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ORPHANS AND VULNERABLE CHILDREN TO BE COVERED IN HEALTH INSURANCE

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State health insurer, the National Hospital Insurance Fund (NHIF) targets to enroll over 360,000 Orphans and Vulnerable for Universal Health Coverage by 2019.

Through the Health Insurance Subsidy Program (HISP) will come at an annual cost of Sh2 billion.

NHIF is currently implementing health insurance subsidy programmes which targets the poor and vulnerable who are unable to access health services due to financial barriers.

“The HISP program targets Orphans and Vulnerable Children households identified by the Ministry of Labour and Social Protection and the NHIF premiums are financed by the Government to ensure access to the quality health care services as prescribed under NHIF National Scheme Cover.

Through this financial support, NHIF has witnessed positive gains with the increase in the number of vulnerable households covered by NHIF has increased from 21,000 households in 2014 to 181,000 households as at June 2018.

Noting that there are approximately 9 million Kenyans who are classified as absolutely poor, NHIF will continue to support the Government’s efforts to realize UHC by progressively expanding coverage to reach more poor and vulnerable households.

Calvin Ouma
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POLIO VACCINATION INTENSIFIES IN KENYA

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The round one vaccination campaign against polio in 12 high-risk counties is underway.

The latest round targets children under five years, who will get the bivalent oral polio vaccine.

According to Jamal Abdi, a community health promotion officer with the International Rescue Centre, the teams have one ambitious target; to immunize 35,000 children in each county by the end of the campaign.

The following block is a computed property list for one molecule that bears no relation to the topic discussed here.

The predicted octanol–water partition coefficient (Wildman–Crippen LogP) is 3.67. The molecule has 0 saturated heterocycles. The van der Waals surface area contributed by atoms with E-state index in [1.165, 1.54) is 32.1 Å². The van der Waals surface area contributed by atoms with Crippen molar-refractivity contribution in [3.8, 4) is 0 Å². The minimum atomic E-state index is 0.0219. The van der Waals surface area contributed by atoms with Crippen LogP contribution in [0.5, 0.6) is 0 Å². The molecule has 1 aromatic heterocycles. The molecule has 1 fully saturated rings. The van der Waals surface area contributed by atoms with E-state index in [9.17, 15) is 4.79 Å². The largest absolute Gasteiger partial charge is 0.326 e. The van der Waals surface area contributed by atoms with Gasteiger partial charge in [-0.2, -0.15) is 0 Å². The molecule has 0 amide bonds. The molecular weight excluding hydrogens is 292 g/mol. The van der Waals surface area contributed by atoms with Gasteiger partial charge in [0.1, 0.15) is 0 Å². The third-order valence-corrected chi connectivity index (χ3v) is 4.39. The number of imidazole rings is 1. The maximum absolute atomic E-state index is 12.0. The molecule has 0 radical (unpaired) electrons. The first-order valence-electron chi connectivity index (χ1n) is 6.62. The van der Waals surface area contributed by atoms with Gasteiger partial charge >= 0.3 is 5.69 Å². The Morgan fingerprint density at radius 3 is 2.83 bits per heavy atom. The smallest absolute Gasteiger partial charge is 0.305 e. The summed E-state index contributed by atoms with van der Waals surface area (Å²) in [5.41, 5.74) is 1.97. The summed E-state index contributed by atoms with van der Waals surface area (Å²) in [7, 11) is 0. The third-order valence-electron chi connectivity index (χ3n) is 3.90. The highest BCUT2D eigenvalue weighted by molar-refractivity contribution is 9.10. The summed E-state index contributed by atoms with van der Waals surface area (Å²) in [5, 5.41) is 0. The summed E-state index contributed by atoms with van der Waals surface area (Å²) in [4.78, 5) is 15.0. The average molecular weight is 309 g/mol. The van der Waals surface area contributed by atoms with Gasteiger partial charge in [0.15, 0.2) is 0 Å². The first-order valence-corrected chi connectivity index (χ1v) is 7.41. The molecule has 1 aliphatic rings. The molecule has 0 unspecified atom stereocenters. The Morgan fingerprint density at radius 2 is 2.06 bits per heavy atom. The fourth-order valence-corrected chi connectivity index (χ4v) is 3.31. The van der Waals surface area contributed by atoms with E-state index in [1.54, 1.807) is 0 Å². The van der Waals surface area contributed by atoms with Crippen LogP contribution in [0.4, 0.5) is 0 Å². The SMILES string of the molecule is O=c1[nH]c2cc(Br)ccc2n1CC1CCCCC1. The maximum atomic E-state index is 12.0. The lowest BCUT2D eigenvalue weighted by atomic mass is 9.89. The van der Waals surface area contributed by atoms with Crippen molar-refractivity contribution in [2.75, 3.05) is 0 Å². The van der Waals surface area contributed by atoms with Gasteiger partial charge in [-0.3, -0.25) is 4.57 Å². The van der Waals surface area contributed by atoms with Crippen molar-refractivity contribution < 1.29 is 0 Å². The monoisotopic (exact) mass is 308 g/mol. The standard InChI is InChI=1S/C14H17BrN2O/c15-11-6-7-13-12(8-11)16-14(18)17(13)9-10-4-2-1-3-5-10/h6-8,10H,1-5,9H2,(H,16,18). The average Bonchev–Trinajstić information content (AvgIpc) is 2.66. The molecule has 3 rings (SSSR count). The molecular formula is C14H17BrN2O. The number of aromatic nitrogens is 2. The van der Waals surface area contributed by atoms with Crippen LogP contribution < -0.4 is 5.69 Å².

Because of the war in Somalia, and neighbouring counties in Kenya children in that country routinely miss out on immunisation for the paralysing disease, leaving them vulnerable even in their teenage years, sometimes beyond.

Polio is a contagious disease that can be caused by poor hand-washing, poor hygiene or ingestion of faecal matter that has the polio virus.

Counties near Somalia are particularly vulnerable because of the weak soil structure that causes latrines to collapse.

And because the area is arid, water is scarce, making the community vulnerable to sanitation diseases such as cholera and polio.

Movement across the porous border makes the population at the refugee camp particularly vulnerable because some of the refugee have regular contact with their relatives or acquaintances from Somalia.

According to Dr Peter Okoth, a health specialist with Unicef, every unimmunised child puts every child in Kenya at risk of contracting polio.

According to Dr Orkhan Nasibov, the senior public health officer with UNHCR in Dadaab, the aim now is to kick polio out of the Horn of Africa.

“We want the region to be clean of polio,” he says.

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ABUTA OGETO